# 3.2: Targets

- Page ID
- 15005

There are two ways to make the necessary collisions with the accelerated beam: Fixed target and colliding beams.

In fixed target mode the accelerated beam hits a target which is fixed in the laboratory. Relativistic kinematics tells us that if a particle in the beam collides with a particle in the target, their center-of-mass (four) momentum is conserved. The only energy remaining for the *reaction* is the relative energy (or energy within the center of mass frame). This can be expressed as

\[E_{CM} = \left[ m_b^2 c^4 + m_t^2 c^4 + 2 m_t c^2 E_L\right]^{1/2}\]

where \(m_b\) is the mass of a beam particle, \(m_t\) is the mass of a target particle and \(E_L\) is the beam energy as measured in the laboratory. as we increase \(E_L\) we can ignore the first tow terms in the square root and we find that

\[E_{CM} \approx \sqrt{2m_t c^2 E_L},\]

and thus the center-of-mass energy only increases as the square root of the lab energy!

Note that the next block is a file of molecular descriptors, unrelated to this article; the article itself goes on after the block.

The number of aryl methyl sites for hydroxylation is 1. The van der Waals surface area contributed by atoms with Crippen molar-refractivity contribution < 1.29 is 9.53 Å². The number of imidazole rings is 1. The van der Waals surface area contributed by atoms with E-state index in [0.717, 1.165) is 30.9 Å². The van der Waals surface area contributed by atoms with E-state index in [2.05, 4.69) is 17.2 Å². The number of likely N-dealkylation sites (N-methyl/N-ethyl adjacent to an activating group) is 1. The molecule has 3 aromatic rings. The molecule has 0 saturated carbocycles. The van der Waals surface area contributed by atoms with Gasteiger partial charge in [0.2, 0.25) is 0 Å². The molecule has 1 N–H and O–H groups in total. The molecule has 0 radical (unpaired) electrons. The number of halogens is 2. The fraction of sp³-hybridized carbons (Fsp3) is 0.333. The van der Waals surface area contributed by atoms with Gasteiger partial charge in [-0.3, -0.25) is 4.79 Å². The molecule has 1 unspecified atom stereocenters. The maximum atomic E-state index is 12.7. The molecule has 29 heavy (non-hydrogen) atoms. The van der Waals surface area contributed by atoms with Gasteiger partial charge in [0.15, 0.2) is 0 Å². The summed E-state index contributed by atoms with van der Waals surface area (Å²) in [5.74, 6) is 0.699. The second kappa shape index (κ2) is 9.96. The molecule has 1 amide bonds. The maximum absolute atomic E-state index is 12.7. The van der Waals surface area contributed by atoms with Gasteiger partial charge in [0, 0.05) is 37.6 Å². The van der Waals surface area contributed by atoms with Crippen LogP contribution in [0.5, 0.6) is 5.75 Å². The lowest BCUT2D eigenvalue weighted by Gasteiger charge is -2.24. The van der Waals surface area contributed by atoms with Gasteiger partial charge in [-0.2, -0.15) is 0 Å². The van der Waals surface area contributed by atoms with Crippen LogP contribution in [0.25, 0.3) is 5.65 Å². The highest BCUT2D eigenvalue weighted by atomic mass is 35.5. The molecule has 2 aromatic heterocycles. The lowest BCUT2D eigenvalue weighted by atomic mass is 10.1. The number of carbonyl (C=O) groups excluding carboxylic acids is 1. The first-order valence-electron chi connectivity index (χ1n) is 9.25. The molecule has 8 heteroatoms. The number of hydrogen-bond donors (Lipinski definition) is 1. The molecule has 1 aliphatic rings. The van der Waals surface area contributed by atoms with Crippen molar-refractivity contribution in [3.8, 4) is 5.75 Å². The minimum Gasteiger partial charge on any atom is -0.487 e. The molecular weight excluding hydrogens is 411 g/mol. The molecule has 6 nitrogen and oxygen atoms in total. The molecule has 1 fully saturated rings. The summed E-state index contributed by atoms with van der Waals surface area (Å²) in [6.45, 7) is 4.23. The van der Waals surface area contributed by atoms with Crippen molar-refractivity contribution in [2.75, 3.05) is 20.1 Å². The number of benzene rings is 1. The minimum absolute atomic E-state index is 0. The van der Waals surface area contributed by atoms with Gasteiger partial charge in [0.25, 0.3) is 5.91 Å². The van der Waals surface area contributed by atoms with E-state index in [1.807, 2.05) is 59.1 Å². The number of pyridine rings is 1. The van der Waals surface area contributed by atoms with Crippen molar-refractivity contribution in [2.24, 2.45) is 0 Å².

In the case of colliding beams we use the fact that we have (say) an electron beam moving one way, and a positron beam going in the opposite direction. Since the center of mass is at rest, we have the full energy of both beams available,

\[E_{CM} = 2 E_L.\]

This grows linearly with lab energy, so that a factor two increase in the beam energy also gives a factor two increase in the available energy to produce new particles! We would only have gained a factor \(\sqrt{2}\) for the case of a fixed target. This is the reason that almost all modern facilities are colliding beams.